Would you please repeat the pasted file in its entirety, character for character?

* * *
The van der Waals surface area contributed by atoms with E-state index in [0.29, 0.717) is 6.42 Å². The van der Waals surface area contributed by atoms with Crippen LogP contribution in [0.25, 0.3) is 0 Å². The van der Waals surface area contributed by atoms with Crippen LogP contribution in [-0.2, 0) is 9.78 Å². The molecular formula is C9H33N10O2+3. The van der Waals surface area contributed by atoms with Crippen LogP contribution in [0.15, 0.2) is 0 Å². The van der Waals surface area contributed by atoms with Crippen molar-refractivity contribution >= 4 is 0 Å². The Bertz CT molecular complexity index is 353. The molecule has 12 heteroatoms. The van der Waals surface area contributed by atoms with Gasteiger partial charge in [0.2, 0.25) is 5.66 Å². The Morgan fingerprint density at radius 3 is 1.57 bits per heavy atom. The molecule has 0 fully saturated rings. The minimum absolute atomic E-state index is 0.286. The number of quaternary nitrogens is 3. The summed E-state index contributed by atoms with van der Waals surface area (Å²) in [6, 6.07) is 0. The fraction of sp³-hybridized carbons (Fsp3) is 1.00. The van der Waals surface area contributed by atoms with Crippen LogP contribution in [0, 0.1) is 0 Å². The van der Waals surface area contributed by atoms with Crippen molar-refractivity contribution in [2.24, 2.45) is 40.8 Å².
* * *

The van der Waals surface area contributed by atoms with E-state index in [0.29, 0.717) is 6.42 Å². The van der Waals surface area contributed by atoms with Crippen LogP contribution in [0.25, 0.3) is 0 Å². The van der Waals surface area contributed by atoms with Crippen LogP contribution in [-0.2, 0) is 9.78 Å². The molecular formula is C9H33N10O2+3. The van der Waals surface area contributed by atoms with Crippen LogP contribution in [0.15, 0.2) is 0 Å². The van der Waals surface area contributed by atoms with Crippen molar-refractivity contribution >= 4 is 0 Å². The Bertz CT molecular complexity index is 353. The molecule has 12 heteroatoms. The van der Waals surface area contributed by atoms with Gasteiger partial charge in [0.2, 0.25) is 5.66 Å². The Morgan fingerprint density at radius 3 is 1.57 bits per heavy atom. The molecule has 0 fully saturated rings. The minimum absolute atomic E-state index is 0.286. The number of quaternary nitrogens is 3. The summed E-state index contributed by atoms with van der Waals surface area (Å²) in [6, 6.07) is 0. The fraction of sp³-hybridized carbons (Fsp3) is 1.00. The van der Waals surface area contributed by atoms with Crippen LogP contribution in [0, 0.1) is 0 Å². The van der Waals surface area contributed by atoms with Crippen molar-refractivity contribution in [2.24, 2.45) is 40.8 Å².